A typical "regular" gauge uses a Bourdon tube mechanism, just as in typical mechanical pressure gauges, to indicate the difference between pressure under test and ambient pressure. Sitting unconnected, it reads zero. Connected to a perfect vacuum, or a working demo fusor, it will read about -1 bar or -30 inches Hg; different words for -1 atmosphere. Plus or minus a couple percent for gauge error, another couple percent according to local weather conditions, and minus a lot if the laboratory elevation is far above sea level.

How useful is that, if we are interested in absolute pressures much less than 1% of an atmosphere?

The thermocouple and Pirani gauges of which we speak measure absolute pressure, by sensing thermal conductivity of rarefied gas.
A typical design, if exposed to a 99% vacuum (absolute pressure 0.01 atm = 7.6 torr),
will have its readout still pegged at full scale maximum pressure indication.

As your pump runs and the absolute chamber pressure falls, the "regular" gauge will bottom out (indistinguishable from complete vacuum)
around the time the absolute pressure gauge starts moving down from the high end of its scale.

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Re: Thermocouple Gauges VS Vacuum Gauges

Post by Michael Bretti » Mon Apr 02, 2018 3:34 am

I think the term "regular" can be pretty subjective here. It all depends on the range you are after and the application. A "regular" vacuum gauge for typical refrigeration work could be the common Bourdon type gauge. A "regular" vacuum gauge in the ultra-high vacuum or physics field could mean an ion gauge. In general terms of vacuum technology and engineering, I don't think one could claim there is a definitive, universal regular gauge. The average person might assume the Bourdon type is a regular vacuum gauge, but for someone who works in the high vacuum field it is just one of many types of gauges.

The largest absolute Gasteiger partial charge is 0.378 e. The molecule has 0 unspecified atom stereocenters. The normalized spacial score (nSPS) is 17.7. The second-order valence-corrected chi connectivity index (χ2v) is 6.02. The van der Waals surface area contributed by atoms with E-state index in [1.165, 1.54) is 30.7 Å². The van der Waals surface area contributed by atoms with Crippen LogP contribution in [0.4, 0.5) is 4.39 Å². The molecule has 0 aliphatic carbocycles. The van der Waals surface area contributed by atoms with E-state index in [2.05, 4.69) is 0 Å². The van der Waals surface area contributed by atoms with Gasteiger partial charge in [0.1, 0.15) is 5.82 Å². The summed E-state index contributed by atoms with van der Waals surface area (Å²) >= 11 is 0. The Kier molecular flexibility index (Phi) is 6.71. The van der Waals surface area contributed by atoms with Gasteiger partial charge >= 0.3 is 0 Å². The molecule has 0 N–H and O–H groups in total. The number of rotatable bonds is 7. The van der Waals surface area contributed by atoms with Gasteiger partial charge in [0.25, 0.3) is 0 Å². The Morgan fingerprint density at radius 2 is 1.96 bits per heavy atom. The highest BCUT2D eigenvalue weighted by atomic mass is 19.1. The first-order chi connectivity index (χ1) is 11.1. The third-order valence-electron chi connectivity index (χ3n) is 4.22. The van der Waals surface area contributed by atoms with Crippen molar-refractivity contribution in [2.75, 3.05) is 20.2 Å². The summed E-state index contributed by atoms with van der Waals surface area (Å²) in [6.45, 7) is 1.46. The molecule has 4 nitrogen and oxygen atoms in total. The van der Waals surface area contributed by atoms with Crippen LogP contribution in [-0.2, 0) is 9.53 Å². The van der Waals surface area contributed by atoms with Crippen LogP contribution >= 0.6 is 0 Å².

Here is a simple and handy chart that gives the average measuring range of all the above mentioned gauges:

https://www.lesker.com/newweb/gauges/ga ... uide_1.cfm

Also some additional introductory material on the difference between these types of vacuum gauges:

Introduction to vacuum gauges.pdf
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Re: Thermocouple Gauges VS Vacuum Gauges

Post by Richard Hull » Mon Apr 02, 2018 3:41 am

To give a bit of finality to it all...........If you are talking about the gauge depicted above........It is absolutely of no value whatsoever for fusor work.

There is no such thing, nor will there ever be such a thing, as a "regular" vacuum gauge.

In this case a picture was worth a thousand words.

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Lance Newman
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Re: Thermocouple Gauges VS Vacuum Gauges

Post by Lance Newman » Tue Jun 12, 2018 11:52 am

Sorry about the lack of articulation. I meant ones that were like in the picture.
Also, a digital micron gauge wouldn't work either, or would it?

https://www.amazon.com/CPS-VG200-Vacuum ... cron+gauge

I saw one of those on the Kuba and Noah Youtube video a while back. They did fusion with the gauge hooked up to the main chamber.

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Rich Feldman
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Re: Thermocouple Gauges VS Vacuum Gauges

Post by Rich Feldman » Tue Jun 12, 2018 3:25 pm

Good to see you back, Lance.
That "micron gauge", sold for refrigeration service, AFAIK is a thermocouple or Pirani gauge with integrated, battery-powered digital readout. Maybe Kuba or Noah, or someone else with a users manual, can check for us. It would be handy to have a gauge with no wiring to clutter the apparatus.
vacrometer.jpg
vacrometer.jpg (7.09 KiB) Viewed 189 times
Does the label really say vacrometer?